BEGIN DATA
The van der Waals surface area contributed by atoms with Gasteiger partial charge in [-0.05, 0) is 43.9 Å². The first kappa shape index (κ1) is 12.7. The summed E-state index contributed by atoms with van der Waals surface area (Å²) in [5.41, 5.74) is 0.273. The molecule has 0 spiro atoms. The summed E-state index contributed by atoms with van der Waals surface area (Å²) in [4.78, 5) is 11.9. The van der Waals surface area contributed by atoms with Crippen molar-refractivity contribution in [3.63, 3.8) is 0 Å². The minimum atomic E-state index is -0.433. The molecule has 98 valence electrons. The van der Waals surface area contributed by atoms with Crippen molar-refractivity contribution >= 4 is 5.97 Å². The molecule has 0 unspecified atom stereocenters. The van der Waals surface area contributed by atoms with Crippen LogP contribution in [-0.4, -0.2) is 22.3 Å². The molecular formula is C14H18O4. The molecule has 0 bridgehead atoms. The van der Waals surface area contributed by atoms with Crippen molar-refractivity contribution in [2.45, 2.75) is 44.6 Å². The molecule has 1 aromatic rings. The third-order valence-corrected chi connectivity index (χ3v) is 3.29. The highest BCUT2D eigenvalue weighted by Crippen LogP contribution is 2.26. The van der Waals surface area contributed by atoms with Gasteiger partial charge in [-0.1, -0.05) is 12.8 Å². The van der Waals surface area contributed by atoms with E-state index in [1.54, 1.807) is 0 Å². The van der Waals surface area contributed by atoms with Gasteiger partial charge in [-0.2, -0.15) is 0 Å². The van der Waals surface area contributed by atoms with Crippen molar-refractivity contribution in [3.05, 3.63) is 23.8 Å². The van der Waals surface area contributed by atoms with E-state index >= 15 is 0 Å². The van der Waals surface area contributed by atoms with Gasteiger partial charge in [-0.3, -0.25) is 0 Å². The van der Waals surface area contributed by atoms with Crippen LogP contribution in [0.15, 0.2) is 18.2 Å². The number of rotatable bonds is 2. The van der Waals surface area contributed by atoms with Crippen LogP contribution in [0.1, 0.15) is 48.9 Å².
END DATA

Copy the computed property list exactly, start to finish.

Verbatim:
The van der Waals surface area contributed by atoms with Gasteiger partial charge in [-0.05, 0) is 43.9 Å². The first kappa shape index (κ1) is 12.7. The summed E-state index contributed by atoms with van der Waals surface area (Å²) in [5.41, 5.74) is 0.273. The molecule has 0 spiro atoms. The summed E-state index contributed by atoms with van der Waals surface area (Å²) in [4.78, 5) is 11.9. The van der Waals surface area contributed by atoms with Crippen molar-refractivity contribution in [3.63, 3.8) is 0 Å². The minimum atomic E-state index is -0.433. The molecule has 98 valence electrons. The van der Waals surface area contributed by atoms with Crippen molar-refractivity contribution >= 4 is 5.97 Å². The molecule has 0 unspecified atom stereocenters. The van der Waals surface area contributed by atoms with Crippen LogP contribution in [-0.4, -0.2) is 22.3 Å². The molecular formula is C14H18O4. The molecule has 0 bridgehead atoms. The van der Waals surface area contributed by atoms with Crippen molar-refractivity contribution in [2.45, 2.75) is 44.6 Å². The molecule has 1 aromatic rings. The third-order valence-corrected chi connectivity index (χ3v) is 3.29. The highest BCUT2D eigenvalue weighted by Crippen LogP contribution is 2.26. The van der Waals surface area contributed by atoms with Gasteiger partial charge in [-0.1, -0.05) is 12.8 Å². The van der Waals surface area contributed by atoms with E-state index in [1.54, 1.807) is 0 Å². The van der Waals surface area contributed by atoms with Gasteiger partial charge in [-0.2, -0.15) is 0 Å². The van der Waals surface area contributed by atoms with Crippen molar-refractivity contribution in [3.05, 3.63) is 23.8 Å². The van der Waals surface area contributed by atoms with E-state index >= 15 is 0 Å². The van der Waals surface area contributed by atoms with Gasteiger partial charge in [-0.3, -0.25) is 0 Å². The van der Waals surface area contributed by atoms with Crippen LogP contribution in [0.15, 0.2) is 18.2 Å². The number of rotatable bonds is 2. The van der Waals surface area contributed by atoms with Crippen LogP contribution in [0.1, 0.15) is 48.9 Å².